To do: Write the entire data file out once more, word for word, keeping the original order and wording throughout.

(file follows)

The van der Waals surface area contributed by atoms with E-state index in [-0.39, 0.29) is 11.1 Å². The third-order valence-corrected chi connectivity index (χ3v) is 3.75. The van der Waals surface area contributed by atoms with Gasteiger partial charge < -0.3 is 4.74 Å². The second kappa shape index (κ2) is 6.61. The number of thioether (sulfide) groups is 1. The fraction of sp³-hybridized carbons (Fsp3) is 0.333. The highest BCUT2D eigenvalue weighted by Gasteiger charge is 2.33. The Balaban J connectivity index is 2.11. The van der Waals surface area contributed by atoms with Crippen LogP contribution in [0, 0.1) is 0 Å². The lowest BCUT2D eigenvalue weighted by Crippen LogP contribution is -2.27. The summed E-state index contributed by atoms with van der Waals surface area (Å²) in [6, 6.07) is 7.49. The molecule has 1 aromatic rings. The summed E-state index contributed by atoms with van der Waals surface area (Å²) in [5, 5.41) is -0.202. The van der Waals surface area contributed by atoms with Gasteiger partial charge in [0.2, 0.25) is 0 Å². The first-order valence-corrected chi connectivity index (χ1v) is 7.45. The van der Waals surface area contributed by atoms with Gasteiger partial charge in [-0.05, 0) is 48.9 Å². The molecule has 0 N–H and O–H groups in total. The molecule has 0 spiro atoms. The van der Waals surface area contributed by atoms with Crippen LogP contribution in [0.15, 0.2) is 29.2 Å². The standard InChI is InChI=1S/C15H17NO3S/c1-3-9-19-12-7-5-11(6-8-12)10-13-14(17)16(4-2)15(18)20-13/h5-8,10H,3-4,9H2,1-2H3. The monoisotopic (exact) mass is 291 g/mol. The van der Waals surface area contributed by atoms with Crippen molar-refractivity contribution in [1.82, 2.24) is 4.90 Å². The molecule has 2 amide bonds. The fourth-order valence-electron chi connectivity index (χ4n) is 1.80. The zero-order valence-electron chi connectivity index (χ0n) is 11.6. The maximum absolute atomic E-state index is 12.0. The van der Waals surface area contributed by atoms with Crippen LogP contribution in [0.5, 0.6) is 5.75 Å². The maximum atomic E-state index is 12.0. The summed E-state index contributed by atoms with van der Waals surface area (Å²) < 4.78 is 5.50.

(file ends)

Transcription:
The van der Waals surface area contributed by atoms with E-state index in [-0.39, 0.29) is 11.1 Å². The third-order valence-corrected chi connectivity index (χ3v) is 3.75. The van der Waals surface area contributed by atoms with Gasteiger partial charge < -0.3 is 4.74 Å². The second kappa shape index (κ2) is 6.61. The number of thioether (sulfide) groups is 1. The fraction of sp³-hybridized carbons (Fsp3) is 0.333. The highest BCUT2D eigenvalue weighted by Gasteiger charge is 2.33. The Balaban J connectivity index is 2.11. The van der Waals surface area contributed by atoms with Crippen LogP contribution in [0, 0.1) is 0 Å². The lowest BCUT2D eigenvalue weighted by Crippen LogP contribution is -2.27. The summed E-state index contributed by atoms with van der Waals surface area (Å²) in [6, 6.07) is 7.49. The molecule has 1 aromatic rings. The summed E-state index contributed by atoms with van der Waals surface area (Å²) in [5, 5.41) is -0.202. The van der Waals surface area contributed by atoms with Gasteiger partial charge in [0.2, 0.25) is 0 Å². The first-order valence-corrected chi connectivity index (χ1v) is 7.45. The van der Waals surface area contributed by atoms with Gasteiger partial charge in [-0.05, 0) is 48.9 Å². The molecule has 0 N–H and O–H groups in total. The molecule has 0 spiro atoms. The van der Waals surface area contributed by atoms with Crippen LogP contribution in [0.15, 0.2) is 29.2 Å². The standard InChI is InChI=1S/C15H17NO3S/c1-3-9-19-12-7-5-11(6-8-12)10-13-14(17)16(4-2)15(18)20-13/h5-8,10H,3-4,9H2,1-2H3. The monoisotopic (exact) mass is 291 g/mol. The van der Waals surface area contributed by atoms with Crippen molar-refractivity contribution in [1.82, 2.24) is 4.90 Å². The molecule has 2 amide bonds. The fourth-order valence-electron chi connectivity index (χ4n) is 1.80. The zero-order valence-electron chi connectivity index (χ0n) is 11.6. The maximum absolute atomic E-state index is 12.0. The van der Waals surface area contributed by atoms with Crippen LogP contribution in [0.5, 0.6) is 5.75 Å². The maximum atomic E-state index is 12.0. The summed E-state index contributed by atoms with van der Waals surface area (Å²) < 4.78 is 5.50.